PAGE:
Last month, the Undergraduate Senate unanimously passed a resolution to address sexual violence. This resolution contained a number of sensible and achievable changes that will make our campus safer. I wholeheartedly congratulate the sponsors, authors and supporters of the resolution for continuing this fight.
But this issue goes beyond undergraduate education to graduate schools, including the School of Medicine.
I have worked at the School of Medicine in various roles for almost twenty years. During this time, I constantly observed a serious problem of sexual misconduct by teachers at the school. Over the past decade, at least three Stanford doctors have faced criminal investigations related to sex crimes: Pediatrics Dr. Dylan O’Connor was sentenced to prison this year for sexting with a minor. Professor John Giacomini – longtime director of Stanford’s cardiology fellowship program – was sentenced to prison over the summer for sexually assaulting a former intern in the workplace; and Assistant Professor Dan Garza of the Department of Orthopedic Surgery killed himself in 2013 while under investigation for allegedly drugging and assaulting several members of the Stanford community. Additionally, Professor Jose Montoya of Infectious Diseases was fired in 2019 after accusations of “unsolicited sexual acts with his female employees, among numerous other instances of harassment and misconduct”, as reported by the Daily at the era.
The School of Medicine has shown significant resistance to publicly commenting on the problem in general and to publicly disclosing even the existence of individual incidents or perpetrators. In Giacomini’s case, it took three and a half years, three independent investigations, an indictment, a guilty plea and conviction, and several media stories before the school officially acknowledged his faculty as an incident had occurred, finally doing so. via a department-wide email in March 2022.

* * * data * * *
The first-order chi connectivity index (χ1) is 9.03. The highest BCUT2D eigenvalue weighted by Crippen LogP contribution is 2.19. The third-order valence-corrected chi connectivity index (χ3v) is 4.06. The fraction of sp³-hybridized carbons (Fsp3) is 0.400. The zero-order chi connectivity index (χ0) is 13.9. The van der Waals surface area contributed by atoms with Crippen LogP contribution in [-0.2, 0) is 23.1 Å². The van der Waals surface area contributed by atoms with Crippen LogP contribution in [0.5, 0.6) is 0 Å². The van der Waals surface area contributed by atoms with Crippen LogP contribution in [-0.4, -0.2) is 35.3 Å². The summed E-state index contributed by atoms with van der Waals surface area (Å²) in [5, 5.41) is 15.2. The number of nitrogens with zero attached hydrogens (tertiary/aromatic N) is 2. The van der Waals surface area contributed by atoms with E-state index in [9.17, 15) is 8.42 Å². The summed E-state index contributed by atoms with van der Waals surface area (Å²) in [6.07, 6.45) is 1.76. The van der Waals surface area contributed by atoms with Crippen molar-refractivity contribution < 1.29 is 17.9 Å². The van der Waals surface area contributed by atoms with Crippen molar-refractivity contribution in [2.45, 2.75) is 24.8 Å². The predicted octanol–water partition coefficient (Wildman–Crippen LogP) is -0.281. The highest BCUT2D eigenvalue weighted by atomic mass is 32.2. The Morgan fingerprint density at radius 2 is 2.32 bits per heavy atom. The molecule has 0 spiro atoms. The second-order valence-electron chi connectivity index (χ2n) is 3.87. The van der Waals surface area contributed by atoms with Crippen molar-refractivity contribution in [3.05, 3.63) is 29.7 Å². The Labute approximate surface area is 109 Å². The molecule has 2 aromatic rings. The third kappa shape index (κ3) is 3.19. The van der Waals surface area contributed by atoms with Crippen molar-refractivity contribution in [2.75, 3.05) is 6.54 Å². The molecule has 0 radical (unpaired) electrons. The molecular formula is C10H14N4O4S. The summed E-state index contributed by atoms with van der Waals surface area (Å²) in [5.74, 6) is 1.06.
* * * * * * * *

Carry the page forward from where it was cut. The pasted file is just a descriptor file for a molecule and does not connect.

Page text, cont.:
The school has never officially acknowledged the charges against Garza. Several years ago, I reported the harassment of a student off campus by a faculty member at the university. I later noticed that the faculty had been erased from his department’s web pages, and was informed by the student that after an investigation he had been allowed to quietly resign from Stanford rather than be fired publicly. He now works at another university.
There are serious consequences if the institution does not publicly acknowledge sexual misconduct on the part of faculty. Victims feel even more isolated and unvalidated, depriving them of full justice. It also increases the risk of professional retaliation against victims since perpetrators can more easily sabotage behind-the-scenes careers when their misconduct and true motives are unknown to those around them.
Fear of retaliation remains one of the biggest barriers for women reporting sexual violence in academia. The lack of transparency masks the magnitude of the problem from rank-and-file faculty members, as well as staff, residents, and students. More importantly, a lack of public accountability of past perpetrators prevents the deterrence of current and future perpetrators. They have relatively little to fear when the most likely outcome of a sexual assault on a co-worker is only the need to quietly change jobs to another institution – one that will be blissfully unaware of their past misdeeds.